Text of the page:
“Oh well,” the bartender heard him say out loud, “guess they looked more intellectual than they were.” 

Lagarde did not appear to have a job, at least as far as anyone could tell.  Some of the guys remembered that he used to have a car but wrecked it over near White Oak Road.  Since then he was usually on a bicycle or on foot; his place of residence was also a mystery.  His days were spent in the patio section of the bar, drinking and scribbling on a piece of paper.  Even though people might be curious about him the great majority did not think it worthwhile to venture into a conversation.  A gregarious millinophile who has the largest number of Stetson hats known to man and works for the state was seen talking to Lagarde one day; afterwards he told us that Lagarde told him he was setting out for Nashville because he was a songwriter.  There was another report that he had appeared at some “poet’s corner” and had read some kind of gibberish that no one understood.  There was a rumor that he was living in some bushes behind the bar but no one was sure.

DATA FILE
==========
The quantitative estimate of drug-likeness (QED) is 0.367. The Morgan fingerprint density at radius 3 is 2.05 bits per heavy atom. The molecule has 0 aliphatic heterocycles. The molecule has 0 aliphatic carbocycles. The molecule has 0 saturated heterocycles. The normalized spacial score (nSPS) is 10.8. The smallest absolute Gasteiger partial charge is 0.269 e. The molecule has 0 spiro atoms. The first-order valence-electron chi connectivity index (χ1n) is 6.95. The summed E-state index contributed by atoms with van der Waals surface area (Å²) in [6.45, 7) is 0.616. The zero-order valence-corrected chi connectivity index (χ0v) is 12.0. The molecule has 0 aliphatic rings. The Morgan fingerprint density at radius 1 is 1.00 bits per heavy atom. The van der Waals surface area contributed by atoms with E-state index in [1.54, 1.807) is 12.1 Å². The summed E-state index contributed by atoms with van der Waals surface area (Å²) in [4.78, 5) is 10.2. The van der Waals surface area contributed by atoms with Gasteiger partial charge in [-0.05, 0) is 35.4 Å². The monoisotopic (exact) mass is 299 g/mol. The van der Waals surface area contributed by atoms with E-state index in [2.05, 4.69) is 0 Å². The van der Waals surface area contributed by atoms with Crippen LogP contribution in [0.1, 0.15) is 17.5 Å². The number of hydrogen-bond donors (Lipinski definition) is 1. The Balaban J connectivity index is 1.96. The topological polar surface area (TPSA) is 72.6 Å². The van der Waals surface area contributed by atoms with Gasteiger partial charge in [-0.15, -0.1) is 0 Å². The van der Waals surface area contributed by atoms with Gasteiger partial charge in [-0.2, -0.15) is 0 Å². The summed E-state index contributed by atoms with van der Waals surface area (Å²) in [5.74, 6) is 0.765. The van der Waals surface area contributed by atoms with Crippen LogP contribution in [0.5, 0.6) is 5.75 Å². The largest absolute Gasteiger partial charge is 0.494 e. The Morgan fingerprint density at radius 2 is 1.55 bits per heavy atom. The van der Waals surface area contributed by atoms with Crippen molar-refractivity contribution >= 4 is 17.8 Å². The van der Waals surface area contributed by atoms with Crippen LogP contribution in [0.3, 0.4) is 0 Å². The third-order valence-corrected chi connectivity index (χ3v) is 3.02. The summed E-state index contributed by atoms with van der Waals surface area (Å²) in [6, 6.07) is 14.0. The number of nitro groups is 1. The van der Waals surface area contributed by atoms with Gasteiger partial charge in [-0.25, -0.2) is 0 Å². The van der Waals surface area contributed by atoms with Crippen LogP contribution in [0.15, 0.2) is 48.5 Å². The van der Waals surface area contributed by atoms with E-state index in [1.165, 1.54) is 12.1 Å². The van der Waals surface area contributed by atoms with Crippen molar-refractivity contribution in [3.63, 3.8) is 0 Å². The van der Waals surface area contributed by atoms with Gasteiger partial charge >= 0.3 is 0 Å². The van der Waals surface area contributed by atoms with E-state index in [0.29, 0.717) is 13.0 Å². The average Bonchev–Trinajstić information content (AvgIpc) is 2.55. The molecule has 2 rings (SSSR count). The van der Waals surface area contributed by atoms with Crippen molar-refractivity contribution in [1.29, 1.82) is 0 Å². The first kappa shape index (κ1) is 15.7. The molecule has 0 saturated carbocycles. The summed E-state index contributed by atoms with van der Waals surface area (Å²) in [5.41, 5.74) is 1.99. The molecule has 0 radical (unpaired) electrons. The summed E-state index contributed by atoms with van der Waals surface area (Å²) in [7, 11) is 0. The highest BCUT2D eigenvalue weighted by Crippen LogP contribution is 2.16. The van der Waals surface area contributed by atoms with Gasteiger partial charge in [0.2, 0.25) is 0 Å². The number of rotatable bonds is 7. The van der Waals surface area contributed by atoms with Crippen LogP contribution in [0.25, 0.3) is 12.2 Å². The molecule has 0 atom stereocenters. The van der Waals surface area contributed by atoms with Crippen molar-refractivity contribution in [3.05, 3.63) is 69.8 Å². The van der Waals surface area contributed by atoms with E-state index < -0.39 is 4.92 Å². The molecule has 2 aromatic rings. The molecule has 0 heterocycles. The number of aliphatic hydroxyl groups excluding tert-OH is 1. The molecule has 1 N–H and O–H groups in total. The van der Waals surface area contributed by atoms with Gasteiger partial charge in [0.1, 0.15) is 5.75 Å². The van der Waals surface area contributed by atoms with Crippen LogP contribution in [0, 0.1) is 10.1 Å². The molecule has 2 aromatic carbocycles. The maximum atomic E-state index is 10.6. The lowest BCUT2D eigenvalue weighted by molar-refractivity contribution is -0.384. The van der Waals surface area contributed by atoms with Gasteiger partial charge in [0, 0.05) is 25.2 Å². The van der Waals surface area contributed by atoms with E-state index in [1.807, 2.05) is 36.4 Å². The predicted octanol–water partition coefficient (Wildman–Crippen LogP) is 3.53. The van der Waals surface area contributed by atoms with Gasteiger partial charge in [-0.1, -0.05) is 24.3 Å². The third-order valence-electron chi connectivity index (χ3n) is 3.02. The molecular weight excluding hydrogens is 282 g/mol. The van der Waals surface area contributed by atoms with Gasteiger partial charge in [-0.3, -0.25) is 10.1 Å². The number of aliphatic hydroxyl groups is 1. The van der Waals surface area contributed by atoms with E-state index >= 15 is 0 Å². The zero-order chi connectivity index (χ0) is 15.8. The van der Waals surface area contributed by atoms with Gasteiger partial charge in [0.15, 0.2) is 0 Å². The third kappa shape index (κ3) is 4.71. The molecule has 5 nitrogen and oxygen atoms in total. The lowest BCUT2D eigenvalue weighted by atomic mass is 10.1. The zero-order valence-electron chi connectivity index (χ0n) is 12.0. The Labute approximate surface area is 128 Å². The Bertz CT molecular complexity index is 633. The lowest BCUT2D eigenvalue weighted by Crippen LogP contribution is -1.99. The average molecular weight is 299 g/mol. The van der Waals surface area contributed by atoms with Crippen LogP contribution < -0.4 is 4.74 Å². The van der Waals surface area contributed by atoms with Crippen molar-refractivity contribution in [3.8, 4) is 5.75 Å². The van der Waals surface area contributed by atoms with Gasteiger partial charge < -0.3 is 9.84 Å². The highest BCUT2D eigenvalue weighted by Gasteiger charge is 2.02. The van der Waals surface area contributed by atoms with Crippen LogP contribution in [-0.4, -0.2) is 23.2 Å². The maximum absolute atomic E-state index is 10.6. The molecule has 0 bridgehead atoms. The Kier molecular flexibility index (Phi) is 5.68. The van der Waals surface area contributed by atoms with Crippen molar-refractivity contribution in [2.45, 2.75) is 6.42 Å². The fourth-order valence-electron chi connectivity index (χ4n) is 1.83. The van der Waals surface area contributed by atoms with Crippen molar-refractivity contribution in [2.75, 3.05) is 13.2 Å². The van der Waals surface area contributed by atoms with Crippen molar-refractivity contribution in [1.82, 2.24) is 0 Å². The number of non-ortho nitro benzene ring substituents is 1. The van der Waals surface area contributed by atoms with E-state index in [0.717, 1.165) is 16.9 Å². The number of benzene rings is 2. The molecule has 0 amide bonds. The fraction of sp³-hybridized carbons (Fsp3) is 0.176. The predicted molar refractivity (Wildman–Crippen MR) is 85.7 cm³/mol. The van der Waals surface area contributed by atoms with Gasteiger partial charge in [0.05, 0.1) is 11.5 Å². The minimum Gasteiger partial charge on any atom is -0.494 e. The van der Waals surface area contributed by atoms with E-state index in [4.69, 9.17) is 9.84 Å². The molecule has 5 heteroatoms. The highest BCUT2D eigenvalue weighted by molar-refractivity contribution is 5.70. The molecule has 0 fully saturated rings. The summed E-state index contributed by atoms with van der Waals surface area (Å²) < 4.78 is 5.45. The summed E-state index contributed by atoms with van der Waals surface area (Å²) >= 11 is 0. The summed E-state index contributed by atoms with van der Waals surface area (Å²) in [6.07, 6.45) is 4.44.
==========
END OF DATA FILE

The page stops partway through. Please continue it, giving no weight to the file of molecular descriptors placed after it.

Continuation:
I had been asked to create a kind of dossier on Lagarde and that is what prompted this compilation.  I was to present my findings to the group at the island at 4 p. m.  I’m not sure why I was chosen for this duty, maybe because my hobby is writing, but I didn’t mind doing it; however, their intense interest is a curiosity.  I would know soon.